KeywordsAlzheimer’s disease, Bilingualism, Neuropsychology, Language, Migration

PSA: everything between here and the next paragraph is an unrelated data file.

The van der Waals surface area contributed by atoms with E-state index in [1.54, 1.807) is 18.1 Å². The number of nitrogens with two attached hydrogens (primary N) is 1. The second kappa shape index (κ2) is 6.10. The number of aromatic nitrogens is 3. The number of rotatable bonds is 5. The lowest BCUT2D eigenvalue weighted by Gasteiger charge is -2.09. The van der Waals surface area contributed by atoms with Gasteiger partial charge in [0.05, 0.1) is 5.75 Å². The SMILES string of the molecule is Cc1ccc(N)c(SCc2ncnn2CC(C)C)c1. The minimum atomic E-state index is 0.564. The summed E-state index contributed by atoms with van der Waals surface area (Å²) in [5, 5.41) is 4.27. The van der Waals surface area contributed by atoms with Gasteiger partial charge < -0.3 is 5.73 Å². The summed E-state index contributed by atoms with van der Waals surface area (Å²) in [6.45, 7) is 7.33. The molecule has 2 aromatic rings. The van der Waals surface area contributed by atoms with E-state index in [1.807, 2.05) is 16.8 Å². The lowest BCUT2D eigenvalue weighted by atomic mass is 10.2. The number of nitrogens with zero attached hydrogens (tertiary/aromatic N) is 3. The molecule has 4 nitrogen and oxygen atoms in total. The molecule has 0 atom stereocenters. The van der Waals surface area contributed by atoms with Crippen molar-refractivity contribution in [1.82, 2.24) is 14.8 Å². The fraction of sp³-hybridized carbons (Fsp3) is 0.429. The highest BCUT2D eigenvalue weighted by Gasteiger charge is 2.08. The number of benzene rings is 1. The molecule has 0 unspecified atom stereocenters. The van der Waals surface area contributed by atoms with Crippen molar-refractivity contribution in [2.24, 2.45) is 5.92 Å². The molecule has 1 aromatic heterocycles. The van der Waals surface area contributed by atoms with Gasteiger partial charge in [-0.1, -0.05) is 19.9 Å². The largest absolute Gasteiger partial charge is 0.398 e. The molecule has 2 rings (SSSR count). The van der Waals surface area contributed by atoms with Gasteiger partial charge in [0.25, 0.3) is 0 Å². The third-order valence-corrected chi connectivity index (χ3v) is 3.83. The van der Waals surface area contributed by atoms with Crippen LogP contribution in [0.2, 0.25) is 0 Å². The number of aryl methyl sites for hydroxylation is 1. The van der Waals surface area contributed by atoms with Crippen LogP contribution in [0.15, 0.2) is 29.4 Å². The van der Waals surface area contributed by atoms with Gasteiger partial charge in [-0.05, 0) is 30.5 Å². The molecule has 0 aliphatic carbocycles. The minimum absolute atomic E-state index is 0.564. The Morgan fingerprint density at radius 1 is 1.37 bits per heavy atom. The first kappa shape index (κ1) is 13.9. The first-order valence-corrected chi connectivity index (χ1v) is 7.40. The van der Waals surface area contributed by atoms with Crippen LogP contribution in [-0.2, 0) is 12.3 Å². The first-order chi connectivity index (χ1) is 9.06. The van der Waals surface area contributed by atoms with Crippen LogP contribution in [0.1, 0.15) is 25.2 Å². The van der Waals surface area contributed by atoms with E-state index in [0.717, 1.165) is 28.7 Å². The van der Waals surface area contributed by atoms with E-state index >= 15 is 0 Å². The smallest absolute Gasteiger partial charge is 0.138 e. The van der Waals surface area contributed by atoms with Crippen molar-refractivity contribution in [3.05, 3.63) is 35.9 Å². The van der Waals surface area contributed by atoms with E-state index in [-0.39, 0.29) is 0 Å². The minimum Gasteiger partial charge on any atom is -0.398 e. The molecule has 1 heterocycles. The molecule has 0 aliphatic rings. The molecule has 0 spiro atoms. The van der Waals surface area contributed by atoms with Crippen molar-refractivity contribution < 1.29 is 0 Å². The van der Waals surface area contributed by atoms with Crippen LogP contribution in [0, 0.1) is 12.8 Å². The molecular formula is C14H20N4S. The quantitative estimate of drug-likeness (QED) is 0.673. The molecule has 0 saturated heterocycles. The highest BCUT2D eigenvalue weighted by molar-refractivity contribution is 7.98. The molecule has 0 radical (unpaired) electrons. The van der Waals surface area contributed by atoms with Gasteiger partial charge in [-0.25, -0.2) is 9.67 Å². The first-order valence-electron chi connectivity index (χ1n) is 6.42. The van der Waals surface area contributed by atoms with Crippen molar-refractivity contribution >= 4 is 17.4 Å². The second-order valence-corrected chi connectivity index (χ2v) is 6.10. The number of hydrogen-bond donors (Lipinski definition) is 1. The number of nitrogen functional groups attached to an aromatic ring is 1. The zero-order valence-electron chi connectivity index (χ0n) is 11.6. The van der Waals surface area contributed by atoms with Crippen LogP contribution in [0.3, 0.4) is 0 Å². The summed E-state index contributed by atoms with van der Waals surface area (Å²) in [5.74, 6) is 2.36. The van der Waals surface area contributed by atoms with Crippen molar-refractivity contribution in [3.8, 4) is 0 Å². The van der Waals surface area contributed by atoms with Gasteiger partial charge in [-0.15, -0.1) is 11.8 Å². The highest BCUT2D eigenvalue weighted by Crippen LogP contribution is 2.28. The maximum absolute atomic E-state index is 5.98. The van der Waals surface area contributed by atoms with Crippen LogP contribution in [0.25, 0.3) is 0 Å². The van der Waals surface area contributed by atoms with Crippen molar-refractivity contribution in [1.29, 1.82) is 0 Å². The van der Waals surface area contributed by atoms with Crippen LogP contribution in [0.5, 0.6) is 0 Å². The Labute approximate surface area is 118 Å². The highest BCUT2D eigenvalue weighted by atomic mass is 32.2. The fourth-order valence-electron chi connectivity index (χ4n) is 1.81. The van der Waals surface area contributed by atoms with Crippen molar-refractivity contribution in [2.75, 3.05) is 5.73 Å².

The question of the influence of ageing on the bilingual populations’ linguistic skills stays little explored. This is notably due to a wrong idea that language abilities are little affected by the advance in age. However, the Belgian particularism, country with three official languages and a high rate of immigration, needs to examine the evolution of the bilingual populations’ cognitive skills. In particular, the impact of an aged Western Society combined with large migrant populations arrived during the XXe century, and now aged, makes this question really pregnant. This interrogation becomes even critical when the bilingual person develops dementia, as the Alzheimer’s disease (AD), causing language disorders. Then, questioning the impact of the disease on the bilingual linguistic skills could allow to develop adapted interventions and, more fundamentally, to understand the involution process in a single framework, linking cognitive functioning underlying bilingualism and language. The investigation of the impact of Alzheimer’s disease with particular bilingual migrant populations is much more relevant because these populations are often characterized by a weaker socio-economic environment, where the AD symptoms appear earlier, and then, are potentially more disabling. This project has three objectives: (i) studying the question of language attrition in bilingual Alzheimer’s disease patients, migrant or Belgian; (ii) studying the impact of Alzheimer’s disease on the quality of the bilingualism, considering the type of acquired languages; (iii) assessing the relevance of neuropsychological tests currently used with these populations and developing culturally and linguistically more appropriate tools. The elements of answers to these various issues will allow developing an intercultural perspective in gerontological care proposed by Belgian caregivers confronted with these specific populations.